What Are Breaking Changes and How Do You Avoid Them?

Posted in

One of the trickiest aspects of being a software provider is managing change. On the one hand, you want to continually evolve your offering, adding new features, and improving old ones to maintain your competitive edge. On the other hand, you know that continuity is paramount to your developers, so changes should have minimal impact on existing integrations.

In any case, something you definitely want to watch out for is breaking change, which can cause your clients’ applications to fail. Especially in the world of API connections, breaking change is a significant concern. So, what exactly constitutes breaking change in terms of web APIs? And how can we avoid it?

What Is a Breaking Change?

As the name might suggest, a breaking change to an API is any change that can break a client’s application. Usually, breaking changes involve modifying or deleting existing parts of an API.

With the latter, deletion, it’s inevitable that applications break. If a client is consuming the deleted resource, field, or structure, parts of their application will cease to function. The extent to which this really “breaks” the application can vary greatly, from having a minor cosmetic effect to making the application entirely unusable; regardless, deletion is still considered a breaking change.

Modification is less likely to break applications. Even if a client is using the resource, field, or endpoint that is modified, there’s a chance their application will continue to work as normal, depending on the implementation. For example, if a multimedia API goes from returning JPEGs to PNGs, applications that save those file types as well will most likely continue to work.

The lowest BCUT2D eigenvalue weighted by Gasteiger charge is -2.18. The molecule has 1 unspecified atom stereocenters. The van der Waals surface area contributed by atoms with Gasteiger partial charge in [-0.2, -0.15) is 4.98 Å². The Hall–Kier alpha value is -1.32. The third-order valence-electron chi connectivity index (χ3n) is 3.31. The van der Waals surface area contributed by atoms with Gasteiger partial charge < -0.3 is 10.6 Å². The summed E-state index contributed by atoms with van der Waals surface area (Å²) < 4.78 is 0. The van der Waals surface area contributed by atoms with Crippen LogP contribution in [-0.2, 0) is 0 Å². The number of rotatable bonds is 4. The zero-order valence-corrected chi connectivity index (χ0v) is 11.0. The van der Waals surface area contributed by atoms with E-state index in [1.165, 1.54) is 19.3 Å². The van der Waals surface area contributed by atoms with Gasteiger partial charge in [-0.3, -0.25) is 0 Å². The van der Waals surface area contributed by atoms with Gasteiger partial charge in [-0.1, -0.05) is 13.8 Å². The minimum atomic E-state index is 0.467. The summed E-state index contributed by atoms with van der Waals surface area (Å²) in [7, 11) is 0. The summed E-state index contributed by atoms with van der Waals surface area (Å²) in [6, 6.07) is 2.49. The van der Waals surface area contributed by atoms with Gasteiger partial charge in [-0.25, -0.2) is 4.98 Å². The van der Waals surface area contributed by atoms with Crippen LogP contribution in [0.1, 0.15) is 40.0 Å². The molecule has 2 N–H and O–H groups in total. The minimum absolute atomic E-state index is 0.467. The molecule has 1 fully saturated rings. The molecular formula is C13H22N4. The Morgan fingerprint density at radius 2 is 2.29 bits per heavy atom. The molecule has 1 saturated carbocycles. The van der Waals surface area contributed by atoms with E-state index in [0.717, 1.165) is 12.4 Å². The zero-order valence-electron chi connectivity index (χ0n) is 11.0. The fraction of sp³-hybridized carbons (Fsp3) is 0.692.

Of course, modification still carries a genuine risk of breaking client applications. Since the responsible API owner doesn’t leave these things to chance, modifications should also be treated as breaking changes.


Common examples of breaking changes include:

  • Deleting a resource or method
  • Deleting a response field
  • Modifying a resource or method URI
  • Modifying a field name
  • Modifying required query parameters
  • Modifying authorization
  • Modifying rate-limiting

What Isn’t a Breaking Change?

Now that we’ve discussed what a breaking change is, you might be wondering what it isn’t. Thankfully, the answer is pretty straightforward:

In most cases, a change that adds to an API is not a breaking change.

This type of change, called an additive change, may involve new resources or methods, new response fields, and even new query parameters. Since these changes don’t affect existing flows, they shouldn’t break applications — but more on that in a second.


Common examples of additive, non-breaking changes include:

  • Adding a resource or method
  • Adding a response field
  • Adding optional query parameters

When Additive Changes Break Applications

As with every great rule, the idea that additive changes can’t break applications has its exceptions.

First and foremost, adding requirements to your API — like mandatory security schemes or required query parameters — is a breaking change. To avoid this, make sure that interacting with any additions you introduce is optional.

Even then, there are situations where API owners can add and still break their clients’ applications — especially if those applications are poorly coded. See these examples from engineer and blogger Ben Nadel: